Three Things Your Marriage Really Wants For Christmas
All I want for Christmas is – my marriage to make it to New Year! There will be more than a few people keeping their fingers crossed on this one this December. The sad fact is that, while presents, mince pies and Santa Claus are all lovely, they bring pressures that can put a real strain on a marriage.
From unwanted presents to unwanted in-laws, stresses of cooking for 15 to just spending too much time together, the festive season can be the final straw for many marriages. That’s why the first weeks of the New Year are the busiest time for family lawyers.
But it doesn’t have to be like that. So, here are my top three gift ideas for your marriage this Christmas.
Peace on earth – the to-do list is long, the in-laws won’t go, the kids don’t like their gifts and you’ve had a few more drinks than normal, but stay calm! This is easier said than done, I know. However, Christmas puts us in situations that are not the norm and can cause undue stress. This does not mean that it is always bad and is not a time for making big decisions. Deep breath and have another mince pie. Making snap decisions in the heat of a Yuletide spat will not bring a Happy New Year.
It’s all about the children – it is a cliché but that doesn’t mean it’s not true. It’s likely to be their favourite time of year. Don’t risk taking that away from them by getting into needless arguments, creating a prickly atmosphere or stopping them watching Paddington for the sixth time after buying them the DVD. That, in itself, is likely to cause tension in the marriage. For those families that are already separated, plan ahead on child arrangements and coordinate presents. You can always set it out in a letter in advance if wounds are still raw. This may be more palatable and certainly avoids arguing in front of the children.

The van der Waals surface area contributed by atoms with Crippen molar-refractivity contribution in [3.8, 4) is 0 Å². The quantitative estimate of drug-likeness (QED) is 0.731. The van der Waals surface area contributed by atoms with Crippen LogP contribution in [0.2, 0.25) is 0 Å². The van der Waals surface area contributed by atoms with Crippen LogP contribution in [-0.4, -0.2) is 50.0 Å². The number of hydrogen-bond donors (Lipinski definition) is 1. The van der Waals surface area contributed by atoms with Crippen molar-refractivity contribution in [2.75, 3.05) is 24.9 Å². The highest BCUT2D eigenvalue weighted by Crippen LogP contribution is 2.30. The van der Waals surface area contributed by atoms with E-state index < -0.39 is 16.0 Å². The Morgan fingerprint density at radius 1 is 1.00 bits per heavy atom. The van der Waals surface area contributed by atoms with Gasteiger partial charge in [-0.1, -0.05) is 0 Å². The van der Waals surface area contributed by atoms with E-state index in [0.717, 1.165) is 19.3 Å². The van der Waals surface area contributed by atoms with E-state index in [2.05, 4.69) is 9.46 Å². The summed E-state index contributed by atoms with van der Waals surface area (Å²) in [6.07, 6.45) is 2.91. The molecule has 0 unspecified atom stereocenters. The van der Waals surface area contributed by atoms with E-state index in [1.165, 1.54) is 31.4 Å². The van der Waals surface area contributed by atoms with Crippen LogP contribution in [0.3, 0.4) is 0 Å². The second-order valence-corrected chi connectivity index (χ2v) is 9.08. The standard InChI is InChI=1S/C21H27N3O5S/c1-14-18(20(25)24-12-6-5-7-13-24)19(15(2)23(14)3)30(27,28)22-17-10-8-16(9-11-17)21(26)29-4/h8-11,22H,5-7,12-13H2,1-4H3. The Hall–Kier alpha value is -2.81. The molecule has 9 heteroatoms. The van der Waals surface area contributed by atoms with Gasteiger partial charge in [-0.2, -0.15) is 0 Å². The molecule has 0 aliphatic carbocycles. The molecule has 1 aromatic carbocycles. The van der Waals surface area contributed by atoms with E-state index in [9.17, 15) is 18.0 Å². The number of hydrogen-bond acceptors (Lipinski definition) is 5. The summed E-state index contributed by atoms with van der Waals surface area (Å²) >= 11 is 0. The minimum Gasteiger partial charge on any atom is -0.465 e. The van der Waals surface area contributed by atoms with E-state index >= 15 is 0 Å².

Don’t be influenced by family or friends – you will spend more time than usual with these people at Christmas, likely over a couple of sherries but that definitely does not make them an expert on your relationship. They will have views and, if you have been having difficulties, often they will be happy to pass these on and advise what you should do. This may be based on their own experience or what their mate said down the pub. However, your situation is unique and cannot be compared to any other. Make your own decisions in the cold light of day. You have to live with them. Otherwise, you may find yourself living with the extended family you would rather avoid.
If you do feel that Christmas is the last straw, there are plenty of experienced family lawyers who will be happy to help. That first conversation with them should be around ensuring you have thought long and hard about what you are doing and have not based your decision on one stray comment or poorly-researched present.
And always remember, the song goes: ’Tis the season to be jolly!
On a serious note, if your relationship is at breaking point and you feel you would benefit from some legal advice speak to one of the experienced family lawyers at Woolley & Co, Solicitors on 0800 321 3832.
Written by Andrew Woolley, Woolley & Co Family Law Solicitors.